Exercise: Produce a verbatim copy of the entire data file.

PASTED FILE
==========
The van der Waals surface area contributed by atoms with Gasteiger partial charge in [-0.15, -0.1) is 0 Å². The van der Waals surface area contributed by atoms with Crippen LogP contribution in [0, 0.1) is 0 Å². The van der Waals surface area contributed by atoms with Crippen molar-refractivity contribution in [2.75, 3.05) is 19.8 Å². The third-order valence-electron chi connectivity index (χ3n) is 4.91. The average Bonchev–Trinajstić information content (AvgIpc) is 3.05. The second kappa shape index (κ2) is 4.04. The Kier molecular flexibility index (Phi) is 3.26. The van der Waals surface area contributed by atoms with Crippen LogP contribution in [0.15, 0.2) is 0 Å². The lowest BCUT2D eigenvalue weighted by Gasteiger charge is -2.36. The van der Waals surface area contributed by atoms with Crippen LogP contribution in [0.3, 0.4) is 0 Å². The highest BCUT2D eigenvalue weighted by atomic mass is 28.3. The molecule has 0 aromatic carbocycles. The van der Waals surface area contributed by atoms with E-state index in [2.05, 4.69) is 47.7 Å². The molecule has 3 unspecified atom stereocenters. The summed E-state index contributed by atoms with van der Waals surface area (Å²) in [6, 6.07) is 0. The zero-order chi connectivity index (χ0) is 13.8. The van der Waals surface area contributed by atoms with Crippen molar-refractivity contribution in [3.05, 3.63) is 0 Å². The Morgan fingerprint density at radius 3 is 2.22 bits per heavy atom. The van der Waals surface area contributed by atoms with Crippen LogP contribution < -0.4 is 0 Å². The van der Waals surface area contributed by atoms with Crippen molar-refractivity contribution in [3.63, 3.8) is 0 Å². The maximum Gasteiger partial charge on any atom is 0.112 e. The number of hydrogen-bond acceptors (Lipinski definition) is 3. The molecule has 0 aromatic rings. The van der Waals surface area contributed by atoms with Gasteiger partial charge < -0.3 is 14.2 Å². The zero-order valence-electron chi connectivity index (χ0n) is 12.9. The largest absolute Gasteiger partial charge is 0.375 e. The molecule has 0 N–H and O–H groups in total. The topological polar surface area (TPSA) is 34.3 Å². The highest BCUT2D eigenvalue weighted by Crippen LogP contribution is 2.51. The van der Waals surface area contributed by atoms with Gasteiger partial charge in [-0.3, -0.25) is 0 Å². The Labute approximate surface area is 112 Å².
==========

The van der Waals surface area contributed by atoms with Gasteiger partial charge in [-0.15, -0.1) is 0 Å². The van der Waals surface area contributed by atoms with Crippen LogP contribution in [0, 0.1) is 0 Å². The van der Waals surface area contributed by atoms with Crippen molar-refractivity contribution in [2.75, 3.05) is 19.8 Å². The third-order valence-electron chi connectivity index (χ3n) is 4.91. The average Bonchev–Trinajstić information content (AvgIpc) is 3.05. The second kappa shape index (κ2) is 4.04. The Kier molecular flexibility index (Phi) is 3.26. The van der Waals surface area contributed by atoms with Crippen LogP contribution in [0.15, 0.2) is 0 Å². The lowest BCUT2D eigenvalue weighted by Gasteiger charge is -2.36. The van der Waals surface area contributed by atoms with Crippen LogP contribution in [0.3, 0.4) is 0 Å². The highest BCUT2D eigenvalue weighted by atomic mass is 28.3. The molecule has 0 aromatic carbocycles. The van der Waals surface area contributed by atoms with E-state index in [2.05, 4.69) is 47.7 Å². The molecule has 3 unspecified atom stereocenters. The summed E-state index contributed by atoms with van der Waals surface area (Å²) in [6, 6.07) is 0. The zero-order chi connectivity index (χ0) is 13.8. The van der Waals surface area contributed by atoms with Crippen molar-refractivity contribution in [3.05, 3.63) is 0 Å². The Morgan fingerprint density at radius 3 is 2.22 bits per heavy atom. The van der Waals surface area contributed by atoms with Crippen LogP contribution < -0.4 is 0 Å². The van der Waals surface area contributed by atoms with Crippen molar-refractivity contribution in [3.63, 3.8) is 0 Å². The maximum Gasteiger partial charge on any atom is 0.112 e. The number of hydrogen-bond acceptors (Lipinski definition) is 3. The molecule has 0 aromatic rings. The van der Waals surface area contributed by atoms with Gasteiger partial charge < -0.3 is 14.2 Å². The zero-order valence-electron chi connectivity index (χ0n) is 12.9. The largest absolute Gasteiger partial charge is 0.375 e. The molecule has 0 N–H and O–H groups in total. The topological polar surface area (TPSA) is 34.3 Å². The highest BCUT2D eigenvalue weighted by Crippen LogP contribution is 2.51. The van der Waals surface area contributed by atoms with Gasteiger partial charge in [-0.3, -0.25) is 0 Å². The Labute approximate surface area is 112 Å².